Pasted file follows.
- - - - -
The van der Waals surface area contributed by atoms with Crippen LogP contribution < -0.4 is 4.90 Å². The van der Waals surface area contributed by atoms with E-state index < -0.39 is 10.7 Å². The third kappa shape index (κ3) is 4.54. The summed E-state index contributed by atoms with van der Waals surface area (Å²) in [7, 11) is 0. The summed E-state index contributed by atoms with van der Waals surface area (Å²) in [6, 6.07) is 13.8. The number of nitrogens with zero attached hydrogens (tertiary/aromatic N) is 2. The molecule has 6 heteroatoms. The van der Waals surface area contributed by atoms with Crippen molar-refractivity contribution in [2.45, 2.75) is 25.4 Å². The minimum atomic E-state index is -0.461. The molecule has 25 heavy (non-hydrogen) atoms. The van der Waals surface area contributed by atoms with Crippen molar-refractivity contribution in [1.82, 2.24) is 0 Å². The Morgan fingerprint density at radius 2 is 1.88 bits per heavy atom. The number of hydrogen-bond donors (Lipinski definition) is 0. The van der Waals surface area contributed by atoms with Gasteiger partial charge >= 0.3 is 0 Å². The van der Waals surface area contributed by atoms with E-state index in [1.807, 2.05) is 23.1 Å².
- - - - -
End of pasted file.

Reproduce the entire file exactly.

The van der Waals surface area contributed by atoms with Crippen LogP contribution < -0.4 is 4.90 Å². The van der Waals surface area contributed by atoms with E-state index < -0.39 is 10.7 Å². The third kappa shape index (κ3) is 4.54. The summed E-state index contributed by atoms with van der Waals surface area (Å²) in [7, 11) is 0. The summed E-state index contributed by atoms with van der Waals surface area (Å²) in [6, 6.07) is 13.8. The number of nitrogens with zero attached hydrogens (tertiary/aromatic N) is 2. The molecule has 6 heteroatoms. The van der Waals surface area contributed by atoms with Crippen molar-refractivity contribution in [2.45, 2.75) is 25.4 Å². The minimum atomic E-state index is -0.461. The molecule has 25 heavy (non-hydrogen) atoms. The van der Waals surface area contributed by atoms with Crippen molar-refractivity contribution in [1.82, 2.24) is 0 Å². The Morgan fingerprint density at radius 2 is 1.88 bits per heavy atom. The number of hydrogen-bond donors (Lipinski definition) is 0. The van der Waals surface area contributed by atoms with Gasteiger partial charge >= 0.3 is 0 Å². The van der Waals surface area contributed by atoms with E-state index in [1.807, 2.05) is 23.1 Å².